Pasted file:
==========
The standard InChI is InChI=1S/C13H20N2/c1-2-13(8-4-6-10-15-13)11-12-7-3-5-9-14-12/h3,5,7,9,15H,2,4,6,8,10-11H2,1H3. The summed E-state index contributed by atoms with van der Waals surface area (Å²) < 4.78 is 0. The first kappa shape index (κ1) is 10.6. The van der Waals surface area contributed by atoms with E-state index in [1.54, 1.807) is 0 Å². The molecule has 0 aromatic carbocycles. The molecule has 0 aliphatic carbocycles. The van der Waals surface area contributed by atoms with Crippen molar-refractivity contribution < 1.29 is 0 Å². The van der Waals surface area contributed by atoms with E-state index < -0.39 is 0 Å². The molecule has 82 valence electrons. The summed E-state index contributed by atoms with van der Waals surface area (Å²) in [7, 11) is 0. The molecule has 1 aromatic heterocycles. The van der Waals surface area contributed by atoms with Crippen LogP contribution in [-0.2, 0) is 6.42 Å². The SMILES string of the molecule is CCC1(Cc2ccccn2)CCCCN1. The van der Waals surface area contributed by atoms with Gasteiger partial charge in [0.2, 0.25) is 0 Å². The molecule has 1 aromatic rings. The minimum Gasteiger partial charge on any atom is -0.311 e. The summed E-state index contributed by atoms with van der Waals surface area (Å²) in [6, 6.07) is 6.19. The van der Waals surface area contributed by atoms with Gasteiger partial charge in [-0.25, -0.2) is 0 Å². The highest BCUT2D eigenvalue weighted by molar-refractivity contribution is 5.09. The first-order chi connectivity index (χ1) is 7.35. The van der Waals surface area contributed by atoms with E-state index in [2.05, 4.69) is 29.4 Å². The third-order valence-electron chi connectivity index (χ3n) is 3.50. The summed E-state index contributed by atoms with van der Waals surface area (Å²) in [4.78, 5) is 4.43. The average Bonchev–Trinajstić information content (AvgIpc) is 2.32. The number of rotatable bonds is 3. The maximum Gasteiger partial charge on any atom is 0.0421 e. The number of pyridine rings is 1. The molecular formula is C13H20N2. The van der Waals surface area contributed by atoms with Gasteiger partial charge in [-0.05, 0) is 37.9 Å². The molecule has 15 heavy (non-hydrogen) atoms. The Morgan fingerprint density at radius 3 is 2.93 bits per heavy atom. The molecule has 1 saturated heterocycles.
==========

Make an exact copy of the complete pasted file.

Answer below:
The standard InChI is InChI=1S/C13H20N2/c1-2-13(8-4-6-10-15-13)11-12-7-3-5-9-14-12/h3,5,7,9,15H,2,4,6,8,10-11H2,1H3. The summed E-state index contributed by atoms with van der Waals surface area (Å²) < 4.78 is 0. The first kappa shape index (κ1) is 10.6. The van der Waals surface area contributed by atoms with E-state index in [1.54, 1.807) is 0 Å². The molecule has 0 aromatic carbocycles. The molecule has 0 aliphatic carbocycles. The van der Waals surface area contributed by atoms with Crippen molar-refractivity contribution < 1.29 is 0 Å². The van der Waals surface area contributed by atoms with E-state index < -0.39 is 0 Å². The molecule has 82 valence electrons. The summed E-state index contributed by atoms with van der Waals surface area (Å²) in [7, 11) is 0. The molecule has 1 aromatic heterocycles. The van der Waals surface area contributed by atoms with Crippen LogP contribution in [-0.2, 0) is 6.42 Å². The SMILES string of the molecule is CCC1(Cc2ccccn2)CCCCN1. The van der Waals surface area contributed by atoms with Gasteiger partial charge in [0.2, 0.25) is 0 Å². The molecule has 1 aromatic rings. The minimum Gasteiger partial charge on any atom is -0.311 e. The summed E-state index contributed by atoms with van der Waals surface area (Å²) in [6, 6.07) is 6.19. The van der Waals surface area contributed by atoms with Gasteiger partial charge in [-0.25, -0.2) is 0 Å². The highest BCUT2D eigenvalue weighted by molar-refractivity contribution is 5.09. The first-order chi connectivity index (χ1) is 7.35. The van der Waals surface area contributed by atoms with E-state index in [2.05, 4.69) is 29.4 Å². The third-order valence-electron chi connectivity index (χ3n) is 3.50. The summed E-state index contributed by atoms with van der Waals surface area (Å²) in [4.78, 5) is 4.43. The average Bonchev–Trinajstić information content (AvgIpc) is 2.32. The number of rotatable bonds is 3. The maximum Gasteiger partial charge on any atom is 0.0421 e. The number of pyridine rings is 1. The molecular formula is C13H20N2. The van der Waals surface area contributed by atoms with Gasteiger partial charge in [-0.05, 0) is 37.9 Å². The molecule has 15 heavy (non-hydrogen) atoms. The Morgan fingerprint density at radius 3 is 2.93 bits per heavy atom. The molecule has 1 saturated heterocycles.